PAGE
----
Enrique Arochi to be sentenced for kidnapping Christina Morris

The sentencing phase begins Monday in the Enrique Arochi kidnapping trail. Arochi faces from probation to life in prison.

Thursday a Collin County jury found Arochi guilty of aggravated kidnapping in the disappearance of Christina Morris. Her body has still not been found.

Jurors handed down the verdict Wednesday right before 7 p.m. after two days of deliberations at the Collin County courthouse.

Family members of both Morris and Arochi had been anxiously waiting all day at the courthouse to find out what the 6 man/6 woman jury would decided.

Morris' family remained silent, per the judge's order, as the guilty verdict was read in court. But once in the hallway, they let their emotions out, hugging and crying.

Arochi showed no emotion as the judge read the jury's guilty verdict.

Morris' family was asked by sheriff’s deputies to sit in the back row, and then essentially forced a human barrier between Morris' family and Arochi.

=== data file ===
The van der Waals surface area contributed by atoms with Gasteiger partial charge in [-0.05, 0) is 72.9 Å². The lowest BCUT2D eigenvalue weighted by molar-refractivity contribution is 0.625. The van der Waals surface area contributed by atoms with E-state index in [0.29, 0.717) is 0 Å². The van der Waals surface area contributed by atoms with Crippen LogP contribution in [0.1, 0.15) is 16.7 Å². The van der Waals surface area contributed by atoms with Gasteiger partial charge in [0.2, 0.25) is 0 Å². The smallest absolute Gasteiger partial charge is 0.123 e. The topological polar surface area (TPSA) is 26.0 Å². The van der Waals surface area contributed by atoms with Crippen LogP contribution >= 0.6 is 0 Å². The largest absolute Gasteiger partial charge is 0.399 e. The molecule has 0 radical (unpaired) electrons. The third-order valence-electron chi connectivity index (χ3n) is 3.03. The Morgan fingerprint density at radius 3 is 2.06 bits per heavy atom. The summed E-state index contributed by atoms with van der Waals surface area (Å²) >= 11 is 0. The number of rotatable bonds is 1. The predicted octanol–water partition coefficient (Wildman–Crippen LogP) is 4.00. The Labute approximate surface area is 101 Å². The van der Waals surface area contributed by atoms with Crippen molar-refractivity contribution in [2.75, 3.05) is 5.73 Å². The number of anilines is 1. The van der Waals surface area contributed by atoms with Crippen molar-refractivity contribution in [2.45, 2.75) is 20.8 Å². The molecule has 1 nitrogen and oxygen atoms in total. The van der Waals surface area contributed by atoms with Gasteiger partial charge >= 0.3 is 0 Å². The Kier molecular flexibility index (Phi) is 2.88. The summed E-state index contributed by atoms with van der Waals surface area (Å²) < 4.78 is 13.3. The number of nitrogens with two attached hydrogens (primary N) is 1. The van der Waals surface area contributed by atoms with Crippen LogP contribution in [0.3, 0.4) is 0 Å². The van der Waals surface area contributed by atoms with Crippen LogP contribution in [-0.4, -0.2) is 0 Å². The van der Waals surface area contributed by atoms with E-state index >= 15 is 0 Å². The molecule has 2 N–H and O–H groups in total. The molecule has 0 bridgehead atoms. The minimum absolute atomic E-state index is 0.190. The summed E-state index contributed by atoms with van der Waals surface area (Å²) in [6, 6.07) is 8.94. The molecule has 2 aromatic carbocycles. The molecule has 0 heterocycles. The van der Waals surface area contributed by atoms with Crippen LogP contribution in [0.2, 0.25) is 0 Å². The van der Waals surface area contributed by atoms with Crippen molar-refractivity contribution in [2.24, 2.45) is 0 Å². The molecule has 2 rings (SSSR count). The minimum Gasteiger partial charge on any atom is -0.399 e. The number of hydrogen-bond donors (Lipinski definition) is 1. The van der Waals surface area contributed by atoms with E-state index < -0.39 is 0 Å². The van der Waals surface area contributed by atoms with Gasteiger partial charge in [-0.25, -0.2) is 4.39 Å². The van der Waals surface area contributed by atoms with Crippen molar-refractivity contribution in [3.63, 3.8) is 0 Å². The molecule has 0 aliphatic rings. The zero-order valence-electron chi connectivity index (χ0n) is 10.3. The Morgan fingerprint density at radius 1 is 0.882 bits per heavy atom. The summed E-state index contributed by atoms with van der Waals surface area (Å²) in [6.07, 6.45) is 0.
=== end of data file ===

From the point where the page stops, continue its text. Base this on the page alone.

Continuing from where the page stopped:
Once the judge ordered court, Morris' mom, Jonni McElroy, began to sob. McElroy had plenty to say but couldn’t to talk to the media until sentencing phase is over since she is still sworn in as a witness.

Morris' stepmother, Anna Morris, spoke to reporters outside the courthouse.

“I feel like the right thing happened. It’s not over. It’s far from over. Christina is still missing. I hope that this will possibly get us the information we need to bring her home,” said Anna. “It’s difficult, but it’s by far not the hardest thing we’ve done so far.”

Arochi was the last person seen with Morris in Aug. 2014 at the Shops at Legacy in Plano. He could get up to life in prison if convicted by a Collin County jury.

The prosecution and defense each gave closing arguments midday Tuesday in front of a capacity courtroom – and for the first time, a television camera. The judge allowed the closing arguments to be shown live on local TV stations.

Prosecutor Zeke Fortenberry said the evidence presented, including DNA, surveillance video, cell phone messages and location data, were enough to convict Arochi despite the fact Morris’ body has never been found.

Defense attorney Keith Gore tried to poke holes in the prosecution’s case, alleging cross-contamination of DNA evidence and questioning the objectivity of Plano police.

The sentencing phase begins Monday at 8:20am.